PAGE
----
Superintendent calls for mediation in wake of alleged incidents involving board member
After saying that School Board member Sherri Story had harassed principals at two city schools and entered others without proper administrative escorts in the past week, Suffolk Public Schools Superintendent Dr. John B. Gordon III has called for a mediation session between the two of them.
Gordon asked during the board’s Sept. 9 meeting that board chairwoman Dr. Judith Brooks-Buck to be a witness and possible mediator during the session, and she suggested that board attorney Wendell Waller also be a part of the mediation.
Story declined to comment about the situation after the meeting.
Gordon said he was concerned about what he described as Story’s continued violation of norms and protocols.
“This week, we have issues where I’ve had two principals that have been deliberately targeted by Ms. Story for issues questioning their leadership,” Gordon said. “We’ve also had Ms. Story violating norms and protocols by visiting a school and not walking around the school with administration, actually coming into issues with a teacher, and just some other things that we really need to talk about.”
For nearly two years, he said, “it seems to be this constant conflict of what needs to happen in Suffolk Public Schools, and I’m pretty much to the point where us being defensive about everything that occurs is no longer going to occur.”
Gordon wants the meeting with Story and Brooks-Buck “to resolve some of these issues,” but said he is concerned for himself and the other principals that there will be “some level of retaliation.”
Gordon has asked for a meeting to be set up at the earliest possible convenience with Story and Brooks-Buck “to resolve some of these issues.”
“To me, it’s really all about respect, collaboration and teamwork,” Gordon said. “So I want to put that on the record. We can have a conversation offline Ms. Story, Dr. Buck, just set up a meeting. But I need this to end today.”
Brooks-Buck said the board was informed of COVID-19 protocols last month that unless in the lobby or front office of a school, that there were to be no visitors in schools without one of that school’s administrators — a principal, assistant principal or their designee — escorting that person inside the building.
“If anyone, be it a board member, a public citizen, whomever — we have COVID protocols — enters a school building, the principal is responsible for the school building,” Brooks-Buck said. “If you are not escorted by an administrator, principal or assistant principal, or the designee of the principal to another place in the building, you will be escorted by security out of the building. School Board member, or anyone else, those protocols go for anyone.”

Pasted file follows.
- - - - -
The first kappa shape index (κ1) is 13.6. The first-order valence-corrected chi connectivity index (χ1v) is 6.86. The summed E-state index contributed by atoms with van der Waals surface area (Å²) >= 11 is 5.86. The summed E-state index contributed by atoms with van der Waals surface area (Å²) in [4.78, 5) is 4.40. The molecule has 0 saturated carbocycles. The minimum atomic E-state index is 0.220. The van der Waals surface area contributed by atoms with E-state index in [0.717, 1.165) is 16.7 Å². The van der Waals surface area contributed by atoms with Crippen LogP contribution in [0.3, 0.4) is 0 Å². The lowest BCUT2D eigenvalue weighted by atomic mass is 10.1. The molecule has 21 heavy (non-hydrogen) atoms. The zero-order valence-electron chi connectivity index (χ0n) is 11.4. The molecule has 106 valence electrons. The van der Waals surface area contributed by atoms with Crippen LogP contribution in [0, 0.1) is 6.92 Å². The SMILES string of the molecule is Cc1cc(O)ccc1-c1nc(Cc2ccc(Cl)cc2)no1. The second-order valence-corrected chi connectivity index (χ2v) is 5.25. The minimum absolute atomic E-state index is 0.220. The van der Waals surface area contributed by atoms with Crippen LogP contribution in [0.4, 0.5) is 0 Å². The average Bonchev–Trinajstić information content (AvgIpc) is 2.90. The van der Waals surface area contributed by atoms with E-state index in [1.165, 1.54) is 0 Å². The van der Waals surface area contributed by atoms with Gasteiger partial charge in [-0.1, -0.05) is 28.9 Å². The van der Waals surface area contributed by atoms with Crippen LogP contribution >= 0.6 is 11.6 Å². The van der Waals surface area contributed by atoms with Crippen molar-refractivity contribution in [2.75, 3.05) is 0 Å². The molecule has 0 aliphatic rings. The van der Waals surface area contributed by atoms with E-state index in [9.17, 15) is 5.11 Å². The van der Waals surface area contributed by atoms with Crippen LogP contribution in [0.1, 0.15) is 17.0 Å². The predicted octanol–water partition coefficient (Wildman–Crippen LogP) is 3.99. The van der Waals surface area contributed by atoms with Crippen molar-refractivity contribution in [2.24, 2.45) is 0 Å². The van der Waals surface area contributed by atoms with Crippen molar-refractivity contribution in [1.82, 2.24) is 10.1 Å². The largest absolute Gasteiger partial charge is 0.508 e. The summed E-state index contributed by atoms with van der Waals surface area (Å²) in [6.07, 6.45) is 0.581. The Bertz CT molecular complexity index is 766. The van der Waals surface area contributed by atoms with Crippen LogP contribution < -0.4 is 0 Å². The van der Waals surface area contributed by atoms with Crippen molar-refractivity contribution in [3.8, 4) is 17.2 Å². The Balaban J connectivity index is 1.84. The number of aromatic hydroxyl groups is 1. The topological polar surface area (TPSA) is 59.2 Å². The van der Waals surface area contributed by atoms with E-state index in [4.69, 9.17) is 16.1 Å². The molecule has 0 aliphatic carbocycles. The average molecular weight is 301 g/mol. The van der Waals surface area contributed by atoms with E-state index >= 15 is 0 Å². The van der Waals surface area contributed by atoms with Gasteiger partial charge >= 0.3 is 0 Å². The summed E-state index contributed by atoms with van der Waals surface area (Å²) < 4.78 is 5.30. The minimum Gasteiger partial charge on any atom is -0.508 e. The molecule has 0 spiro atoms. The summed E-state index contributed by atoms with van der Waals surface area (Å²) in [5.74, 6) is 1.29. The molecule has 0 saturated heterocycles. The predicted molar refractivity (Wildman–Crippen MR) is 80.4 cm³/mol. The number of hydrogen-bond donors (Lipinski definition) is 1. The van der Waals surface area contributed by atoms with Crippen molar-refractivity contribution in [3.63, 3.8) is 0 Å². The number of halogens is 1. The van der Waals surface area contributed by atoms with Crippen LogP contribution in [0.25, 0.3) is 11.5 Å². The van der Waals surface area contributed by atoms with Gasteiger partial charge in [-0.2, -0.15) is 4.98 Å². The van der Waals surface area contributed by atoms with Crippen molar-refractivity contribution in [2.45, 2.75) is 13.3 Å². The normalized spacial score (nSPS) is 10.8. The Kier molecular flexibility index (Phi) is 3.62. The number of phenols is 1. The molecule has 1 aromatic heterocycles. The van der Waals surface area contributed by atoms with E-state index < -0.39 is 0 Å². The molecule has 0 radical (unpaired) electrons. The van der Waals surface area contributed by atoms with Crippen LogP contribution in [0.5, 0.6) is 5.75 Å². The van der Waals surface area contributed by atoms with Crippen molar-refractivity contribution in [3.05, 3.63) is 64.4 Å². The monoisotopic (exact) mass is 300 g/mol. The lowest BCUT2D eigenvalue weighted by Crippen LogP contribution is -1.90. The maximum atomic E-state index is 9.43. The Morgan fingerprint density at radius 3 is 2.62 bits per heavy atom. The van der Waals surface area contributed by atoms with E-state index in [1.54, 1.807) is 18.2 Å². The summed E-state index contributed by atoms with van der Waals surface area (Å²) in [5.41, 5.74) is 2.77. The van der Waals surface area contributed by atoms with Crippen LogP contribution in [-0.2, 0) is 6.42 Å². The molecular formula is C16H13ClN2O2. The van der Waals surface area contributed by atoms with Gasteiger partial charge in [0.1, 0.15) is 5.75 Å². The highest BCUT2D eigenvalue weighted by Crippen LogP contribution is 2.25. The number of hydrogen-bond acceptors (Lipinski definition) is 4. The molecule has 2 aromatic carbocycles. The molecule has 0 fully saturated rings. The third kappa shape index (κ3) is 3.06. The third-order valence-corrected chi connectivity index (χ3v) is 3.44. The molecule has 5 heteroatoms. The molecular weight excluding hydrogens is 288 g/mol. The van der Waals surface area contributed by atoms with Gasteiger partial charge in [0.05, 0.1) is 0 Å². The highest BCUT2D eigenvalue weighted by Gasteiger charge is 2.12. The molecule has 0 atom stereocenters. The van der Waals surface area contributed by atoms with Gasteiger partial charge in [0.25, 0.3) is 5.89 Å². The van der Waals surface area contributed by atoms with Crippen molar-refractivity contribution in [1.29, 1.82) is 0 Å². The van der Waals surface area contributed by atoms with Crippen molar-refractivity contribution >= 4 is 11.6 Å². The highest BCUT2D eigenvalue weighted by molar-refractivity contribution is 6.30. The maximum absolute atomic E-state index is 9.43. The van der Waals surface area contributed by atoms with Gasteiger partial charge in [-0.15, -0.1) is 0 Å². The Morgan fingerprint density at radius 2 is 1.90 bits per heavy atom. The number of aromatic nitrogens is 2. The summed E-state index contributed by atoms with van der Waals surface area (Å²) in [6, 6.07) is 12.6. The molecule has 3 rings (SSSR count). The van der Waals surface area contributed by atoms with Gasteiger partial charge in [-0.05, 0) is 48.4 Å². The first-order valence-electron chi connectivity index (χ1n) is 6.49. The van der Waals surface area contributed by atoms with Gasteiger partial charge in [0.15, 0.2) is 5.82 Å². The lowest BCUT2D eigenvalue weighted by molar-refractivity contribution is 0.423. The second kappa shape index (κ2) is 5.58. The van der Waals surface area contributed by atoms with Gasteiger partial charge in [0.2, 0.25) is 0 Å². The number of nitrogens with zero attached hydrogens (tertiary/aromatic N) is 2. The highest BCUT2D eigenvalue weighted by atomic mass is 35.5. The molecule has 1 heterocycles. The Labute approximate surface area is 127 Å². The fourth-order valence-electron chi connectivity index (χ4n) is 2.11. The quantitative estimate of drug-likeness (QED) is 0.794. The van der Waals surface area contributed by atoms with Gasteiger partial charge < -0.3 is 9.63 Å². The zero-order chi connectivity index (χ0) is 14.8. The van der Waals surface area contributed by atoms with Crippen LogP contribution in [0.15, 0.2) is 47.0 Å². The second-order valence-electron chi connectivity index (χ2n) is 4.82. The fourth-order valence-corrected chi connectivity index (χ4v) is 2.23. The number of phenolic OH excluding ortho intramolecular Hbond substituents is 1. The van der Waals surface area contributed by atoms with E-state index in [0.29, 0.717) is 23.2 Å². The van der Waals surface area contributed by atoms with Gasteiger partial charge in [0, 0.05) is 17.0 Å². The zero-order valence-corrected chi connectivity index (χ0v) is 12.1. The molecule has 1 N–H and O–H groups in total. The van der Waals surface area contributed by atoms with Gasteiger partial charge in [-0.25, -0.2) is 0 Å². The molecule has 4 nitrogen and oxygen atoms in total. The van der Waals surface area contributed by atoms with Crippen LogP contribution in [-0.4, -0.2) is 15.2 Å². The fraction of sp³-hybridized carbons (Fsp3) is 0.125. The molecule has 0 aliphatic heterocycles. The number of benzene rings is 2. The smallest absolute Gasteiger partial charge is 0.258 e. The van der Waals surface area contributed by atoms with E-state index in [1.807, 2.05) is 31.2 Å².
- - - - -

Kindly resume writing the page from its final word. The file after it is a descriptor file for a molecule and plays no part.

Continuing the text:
Brooks-Buck said board members have been trained in their role and should understand and know what it is. She said she had no issues with the meeting, but that Waller should be there.
“I want our administrators and our staff to understand it is not to go into buildings and try to tell teachers, administrators or anyone else what to do or how to do their jobs,” Brooks-Buck said. “I cannot make it clearer than that for anybody on this board. And we should know better. … We’ve had the training, we know what it is we’re supposed to do, we’re adults and we need to carry ourselves in a manner that exemplifies what we’ve been trained to do as School Board members.”
Though Story was part of the board that selected Gordon to become superintendent in October 2019, their relationship has deteriorated from there.
Story has sued the other members of the board twice on issues related to the Freedom of Information Act. The board is appealing a Suffolk Circuit Court decision in July 2020 that said it violated provisions of the act — it has appealed the decision to the state Supreme Court — and settled another FOIA-related case. Gordon testified in defense of the other board members during the first case.
On July 23, 2020, Gordon filed a hostile work environment complaint against Story, and on December 8, 2020, an investigation found Gordon’s allegations credible, though there was not enough evidence to support a “legally actionable” case based on race. However, because she had disclosed publicly that Gordon had filed the complaint, it “create(d) at least some risk of an actionable retaliation claim.”
And at 9:30 a.m. Sept. 14, another FOIA case involving Deborah Wahlstrom, a friend of Story’s and a former board candidate, will be heard in Suffolk Circuit Court. Wahlstrom has accused Gordon, Brooks-Buck and other board members of violating the act by denying her access to an open meeting.